It’s easy to lose sight of the most important t-word of the holiday season: thankfulness.
Somewhere between last-minute grocery runs, all-day football games and a “Black Friday” tradition that has officially crossed the border into Thanksgiving night, we’ve let go of the grateful spirit that makes this time of year so special.
Rather than prattle on about the physical and mental merits of appreciating the good things in life—of which there are many—here’s the story of one woman whose display of gratitude can serve as an inspiration for all of us.
Teacher‘s support inspires incredible act of gratitude
When Marty Hayes, the choir teacher at Kimball High School in Dallas, Texas rescued a bored 15-year-old girl from study hall, she had no idea the impact that one act would have on both of their lives.
That 15-year-old’s name was Carolyn; she wasn’t a singer, but that didn’t matter to Marty. “She let me sing my heart out, even though she knew it wasn’t one of my talents,” Carolyn told Marc Ramirez, a staff writer for Dallas News (Read the full story here). “You could just make a joyful noise—it didn’t have to be a beautiful noise.”
Marty’s support during the typically turbulent teen years inspired Carolyn to pursue a career in education herself.
35 years after their first meeting, Carolyn decided to check in on her former mentor and tell her how much their relationship had meant to her. She wanted to thank the woman who had changed her life.
But the woman Carolyn found was not who she had expected. Marty had been diagnosed with Lewy Body dementia, a form of progressive cognitive decline marked by hallucinations, drowsiness, disorientation and Parkinson-like motor symptoms. She also had diabetes.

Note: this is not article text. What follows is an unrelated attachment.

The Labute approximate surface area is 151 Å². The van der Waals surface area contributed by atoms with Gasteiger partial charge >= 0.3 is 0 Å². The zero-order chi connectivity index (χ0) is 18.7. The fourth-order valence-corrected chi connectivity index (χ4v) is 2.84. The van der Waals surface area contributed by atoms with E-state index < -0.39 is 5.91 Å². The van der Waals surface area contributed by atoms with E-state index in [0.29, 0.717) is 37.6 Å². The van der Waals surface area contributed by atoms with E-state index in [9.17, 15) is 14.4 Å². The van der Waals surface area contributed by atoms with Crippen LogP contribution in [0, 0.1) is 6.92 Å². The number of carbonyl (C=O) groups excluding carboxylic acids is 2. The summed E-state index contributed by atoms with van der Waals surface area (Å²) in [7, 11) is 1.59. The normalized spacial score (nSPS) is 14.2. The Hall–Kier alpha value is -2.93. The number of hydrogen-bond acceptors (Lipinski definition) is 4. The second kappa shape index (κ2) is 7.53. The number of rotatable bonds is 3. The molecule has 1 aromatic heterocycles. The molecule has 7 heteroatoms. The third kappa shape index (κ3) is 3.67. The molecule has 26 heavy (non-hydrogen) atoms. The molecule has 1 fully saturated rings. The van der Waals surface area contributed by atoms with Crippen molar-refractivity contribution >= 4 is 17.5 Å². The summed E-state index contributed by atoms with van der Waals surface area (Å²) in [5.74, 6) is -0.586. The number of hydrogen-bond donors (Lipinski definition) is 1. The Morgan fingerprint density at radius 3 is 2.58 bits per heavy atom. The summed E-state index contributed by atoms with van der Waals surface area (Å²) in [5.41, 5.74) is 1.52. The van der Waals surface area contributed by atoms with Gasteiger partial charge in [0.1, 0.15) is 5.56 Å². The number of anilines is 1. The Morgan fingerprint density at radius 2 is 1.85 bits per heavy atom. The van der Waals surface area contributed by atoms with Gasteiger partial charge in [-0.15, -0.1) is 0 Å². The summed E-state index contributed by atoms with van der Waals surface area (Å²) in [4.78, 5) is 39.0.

Carolyn and her husband were determined to help. Marty had no husband or children to care for her, so the couple started helping the older woman with her bills and important paperwork. They regularly drove the half-hour commute to check in on Marty in her home.
But as Marty’s condition deteriorated, periodic visits weren’t enough to keep her safe, so Carolyn and her husband welcomed Marty into their home and have become her de facto family caregivers.
Marty is overwhelmed by their gesture of love and gratitude. She views her support of teenage Carolyn as part of her responsibility to a fellow human being. “I believe that’s one of the reasons we’re all here. To encourage each other,” she says.
What have your mentors inspired you to achieve? When was the last time you reached out and thanked them?
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12 Ways to Make the Holiday Season Better for an Elderly Loved One
How to Keep Relationships Strong While Caregiving
Image credit: Kye R. Lee Dallas News
By Anne-Marie Botek, AgingCare.com Editor